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Here are details on the three former Irish players on the ballot: * Dave Casper - Offensive Lineman/Tight End - 1973 consensus first-team All-American . . . Notre Dame co-captain and offensive MVP in 1973 on national championship team . . . 1973 Academic All-America selection . . . received post-graduate scholarships from NCAA and National Football Foundation . . . received NCAASilvery Anniversary Award and is member of Academic All-America Hall of Fame. * Raghib Ismail - Wide Receiver - Two-time first-team All-American earning consensus honors in 1989 and unanimous honors in 1990 . . . Walter Camp Player of the Year and Heisman Trophy runner-up in 1990 . . . led Notre Dame to a Fiesta Bowl and two Orange Bowls . . . set NCAA record by twice returning two kickoffs for TDs in a single game (Rice 1988, Michigan 1989). * Jim Seymour - End - Two-time first-team All-America selection in 1967-68 . . . set Notre Dame career records for receptions (138) and receiving yards (2,113) and for pass receptions in a game (13 vs. Purdue in 1966) and still holds record for receiving yards in a game (276 in that same game). Notre Dame has 43 former players and six former coaches already enshrined in the Hall of Fame, providing more inductees than any other institution. The most recent addition is former Heisman Trophy winner Tim Brown, who was inducted in 2009 and enshrined in July 2010 in South Bend. - Consecutive losses dropped the Notre Dame men's basketball team to a projected #7 seed in two bracketology versions, with both versions sending the Irish to Greensboro. SI.com projected the Irish against #10 Harvard; CBSSports.com projected theIrish against #10 Southern Miss. In both cases the other half of the bracket featured #2 North Carolina. - Notre Dame's quarterfinal game in the BIG EAST Women's Basketball Championships at 2 p.m. Sunday in Hartford will be against either #8 DePaul, #9 USF or #16 Pittsburgh. - For the third time this season, Notre Dame junior guard Skylar Diggins (South Bend, Ind./Washington) has been selected as the BIG EAST Conference Women's Basketball Player of the Week, it was announced Tuesday by the conference office. Diggins joins Georgetown's Sugar Rodgers as the only three-time BIG EAST Player of the Week selectionsthis season, with the Fighting Irish floor general adding four other BIG EAST Weekly Honor Roll citations to her current resume. In addition, this marks the 75th time a Fighting Irish women's basketball player has earned a BIG EAST weekly award (44 Players of the Week, 31 Freshmen of the Week), the second-most selections in conference history despite the fact Notre Dame joined the BIG EAST in 1995-96, a full 14 seasons after the league began sponsoring women's basketball (1982-83). Both fifth-year senior forward Devereaux Peters (Chicago, Ill./Fenwick) and senior guard/tri-captain Natalie Novosel (Lexington, Ky./Lexington Catholic) also have been named BIG EAST Player of the Week at some point this season (Novosel on Dec. 19, Peters on Jan. 23). What's more, rookie forward Markisha Wright (Des Moines, Iowa/Des Moines East) was chosen as the BIG EAST Freshman of the Week on Jan. 2. . . .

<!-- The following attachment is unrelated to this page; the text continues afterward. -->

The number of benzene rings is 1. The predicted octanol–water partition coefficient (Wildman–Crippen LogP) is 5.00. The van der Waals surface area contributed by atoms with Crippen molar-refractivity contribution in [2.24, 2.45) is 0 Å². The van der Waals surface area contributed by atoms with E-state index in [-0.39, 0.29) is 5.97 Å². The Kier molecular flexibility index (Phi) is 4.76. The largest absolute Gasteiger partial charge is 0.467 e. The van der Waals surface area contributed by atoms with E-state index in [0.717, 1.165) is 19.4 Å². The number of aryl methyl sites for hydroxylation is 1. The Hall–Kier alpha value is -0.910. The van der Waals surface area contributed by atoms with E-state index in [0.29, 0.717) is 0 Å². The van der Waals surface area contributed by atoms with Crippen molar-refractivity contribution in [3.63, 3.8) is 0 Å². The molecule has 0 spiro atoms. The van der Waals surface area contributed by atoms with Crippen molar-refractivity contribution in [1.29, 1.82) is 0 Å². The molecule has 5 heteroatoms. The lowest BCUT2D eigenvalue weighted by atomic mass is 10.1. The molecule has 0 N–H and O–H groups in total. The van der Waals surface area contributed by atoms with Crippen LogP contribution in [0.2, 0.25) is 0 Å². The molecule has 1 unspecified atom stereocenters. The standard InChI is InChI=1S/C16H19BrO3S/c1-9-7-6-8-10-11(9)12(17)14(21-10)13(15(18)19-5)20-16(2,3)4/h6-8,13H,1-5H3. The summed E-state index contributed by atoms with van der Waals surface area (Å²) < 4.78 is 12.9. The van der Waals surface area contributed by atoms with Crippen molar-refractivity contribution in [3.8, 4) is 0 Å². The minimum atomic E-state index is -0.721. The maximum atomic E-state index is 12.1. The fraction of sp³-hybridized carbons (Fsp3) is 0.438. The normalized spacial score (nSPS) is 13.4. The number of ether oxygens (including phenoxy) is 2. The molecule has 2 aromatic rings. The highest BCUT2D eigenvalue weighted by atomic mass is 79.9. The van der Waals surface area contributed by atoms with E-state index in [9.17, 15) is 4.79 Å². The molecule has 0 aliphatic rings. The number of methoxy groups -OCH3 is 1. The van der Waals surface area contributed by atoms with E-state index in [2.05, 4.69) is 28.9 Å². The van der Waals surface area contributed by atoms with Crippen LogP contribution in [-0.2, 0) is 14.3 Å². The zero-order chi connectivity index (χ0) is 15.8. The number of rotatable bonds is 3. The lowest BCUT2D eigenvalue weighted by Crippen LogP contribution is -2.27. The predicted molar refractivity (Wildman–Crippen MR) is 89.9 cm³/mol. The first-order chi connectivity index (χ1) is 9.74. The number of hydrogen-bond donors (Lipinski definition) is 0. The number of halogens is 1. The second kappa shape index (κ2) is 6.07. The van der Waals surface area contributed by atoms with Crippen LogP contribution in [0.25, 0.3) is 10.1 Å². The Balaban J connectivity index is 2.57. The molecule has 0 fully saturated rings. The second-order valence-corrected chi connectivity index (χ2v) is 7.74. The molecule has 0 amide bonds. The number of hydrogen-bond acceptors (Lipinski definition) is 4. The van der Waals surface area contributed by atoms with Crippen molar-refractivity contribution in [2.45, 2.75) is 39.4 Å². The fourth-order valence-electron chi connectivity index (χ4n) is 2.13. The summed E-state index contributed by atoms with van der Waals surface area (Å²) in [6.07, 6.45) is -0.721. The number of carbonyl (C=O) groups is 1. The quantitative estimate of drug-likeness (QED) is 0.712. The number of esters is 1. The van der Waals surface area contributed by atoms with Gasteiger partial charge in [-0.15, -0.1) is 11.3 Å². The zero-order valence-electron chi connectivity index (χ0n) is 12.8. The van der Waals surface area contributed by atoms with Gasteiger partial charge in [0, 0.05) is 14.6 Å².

ESPN.com - The reaction to what you love about Notre Dame has been strong, to say the least. Poems, love letters and all other sorts of crazy answers have come my way. And while there (thankfully) haven't been any feelings as strong as those of Al from Dadeville, you guys certainly embody the word "fanatic."Onto to the love letters ... John from Chicago writes: I love Notre Dame because blue and gold has been running through my ancestor's veins for more than 80 years. Being a fourth generation graduate of Notre Dame, I will do everything in my power to make sure my sons Knute and Ara have the same opportunities as were provided by my parents; to enjoy the fine education and loving family known as The University of Notre Dame. Yes Matt, you did read that correctly: I have two boys named Knute and Ara. Shem from Twin Cities, Minn., writes: Great Question- I love Notre Dame because I grew up 30 minutes south of the campus. Going to the games in the fall with the leaves changing and the smell of bonfires. Sitting on those hard wooden benches cheering for N.D. With night taking over and the team willing themselves to win. The crowd jublient with a great play & heart broken in defeat. My family had season tickets for 30 years Rich from Chicago writes: I love Notre Dame for the subway alumni, the fact that my grandmother when she was alive would try to watch the games and figure out who would hit the next home run (clueless but cute), the morals and virtue of the place, Touchdown Jesus, First Down Moses, the 100% graduation rate for athletes, the fact that people love or hate ND there is no middle ground. I love Notre Dame for the alumni network which recognizes the fact that when you graduate from ND you are part of the Notre Dame family, not a secular directional family limited to a certain geography but a family which transcends "college" and is more about "life". God, Country, Notre Dame! Go Irish! Patrick from Bentonville, Ark., writes: I love Notre Dame because it brings me and my father closer. I look forward to traveling to South Bend every year with him to watch the Irish play. There's not much we have in common, but we can always talk Notre Dame football. CO from Pa., writes: Oh Notre Dame, how I love thee so/Thy golden dome glistens like the sun on the snow/I only wish to see you win big one more time,for if you do that everything would be fine/I know that others have said we don't matter anymore,but they're just jealous of our tradition and lore/So we have faith in Brian Kelly, who's face is so red when our QB makes mistakes running the spread/Hail Notre Dame, our lady, our mother,because honestly I could love no other.Go Irish! Mark from Burleson, Texas, writes: Notre Dame how I love thee, let me count the ways: I love thee for the excitement you give me every Saturday during the fall/I love thee for being the standard of excellence in college football/I love thee for the greatest fight song in all the land/I love thee for all your traditions, which truly are grand/I love thee for touchdown Jesus and all you great players/I love thee for the Basilica and hearing our prayers/I love thee for all the great coaches, symbols of success/I love thee for how your athletes never cease to impress/I love thee for your Golden Dome so pristine and bright/I love thee for Rockne who said "fight, fight, fight"/I love thee for all the Heismans, lined up side by side/I love thee for 'waking the echoes' and endless pride/I love thee for the championships, while wishing for more/I love thee always, no matter the final score/I love thee for not wavering from the goal you have set/I love thee for all the great memories and vow never to forget. Brian from Minneapolis writes: I have been a fan through thick and thin/No one holds my heart as much as Brady Quinn/With all the championships it's hard to fight/Notre Dame is really tight/Heisman trophies line the halls/Tim Brown, Lujack I love them all/Rockne, Holtz, Parsegian, Leahy, and Devine/Coaches made this University very fine/Oh I love Notre Dame all the time/Skylar Diggins will you be my valentine?? George from Rochester, Mich., writes: I have loved Notre Dame for the better part of my life. I am 16 years old, live in rochester, michigan. None of my family has ever gone to Notre Dame, so I'm not really sure why I like them so much. I watch every football game every sunday, and when I can basketball for both men and women. My whole room is a mancave dedicated to Notre Dame memorablia, and I always sport irish clothing at least 3 times a week to school. I may not have the skills/smarts to get into ND, but one things for sure I will always support them good through bad. I want to be part of their traditions, I want to walk on that beautiful campus of theirs, I want to be part of notre dame. I know "Rudy" probably won't happen again, but if it ever does, that person will be me. God, Country, Notre Dame. Phil from Beaver Falls, Pa., writes: I love Notre Dame as much as I love my girlfriend. There is no other team that love more than them. Having be from Steeler country it is hard to explain to people that I love them more than the Steelers. Don't get me wrong the Steelers are great, but college football is so much more emotional! The Steelers could lose 5 games and still make the playoffs, and possibly the Super Bowl. You can't say the same in college football. The first time I ever went to Notre Dame and I got to my seat I cried. I cried because this is a place I see every week and would imagine one day I would be in the bleachers. when that day came it was surreal. Matt, unless you're an ND fan you wouldn't understand. However I really don't expect to be on the blog, but I figured I would just express how much Notre Dame means to me. Jacques from Boston writes: What do I love about Notre Dame? Not everything. I don't love that some people hate it. I don't love that some people, even some who sincerely love it, don't understand it. I don't love that some people don't even know where it is. But what I know, and love, is that Notre Dame matters; it's divisive, that is, people either hate it or love it. Whether the football team is good or not isn't relevant to its relevancy. I love that it's a mystery that's hard to understand, that it challenges you to try comprehending what it's about. Truthfully, I don't worry too much about who doesn't know where it is, because those to whom it matters will always know the way back and inevitably find that road home. Simply put, it becomes a part of you, a part of your family, something for which many would take a broken nose or black eye. Its campus is poetry, its tradition is tangible. More than anything, its identity is unshakable, and that identity is the hardest of all to understand much less put into words. So, my love letter to Notre Dame is really Notre Dame as a letter to everyone else, because, you see, once you glimpse what Notre Dame is really about, you've caught a flash of a deeper love than something related to sports; once you've seen it, you've seen what love can really mean. Josh from Columbus, Ohio, writes: Oh, where to start.....i have not missed a game since I was 9 years old, Im now 27. I have missed numerous baseball games (both as a player and coach) because they interferred with Irish football. My wife cannot understand how i can put a sport ahead of all us, Isimply explain to her that I do not miss ND football for anything, that was proved during Sun Bowl with Miami when I chose to forgo dinner with her and the in laws because they couldnt wait until the game was over. I have taken off work or called in sick if I was scheduled to work during a game. The topper may be that during the 06 ND vs MSU game, the cops were called on my celebration of Lamberts INT. I love ND football so much, that for 13 weeks a year, my wife knows to check what time the game is before even mentioning anything to me. - Matt Fortuna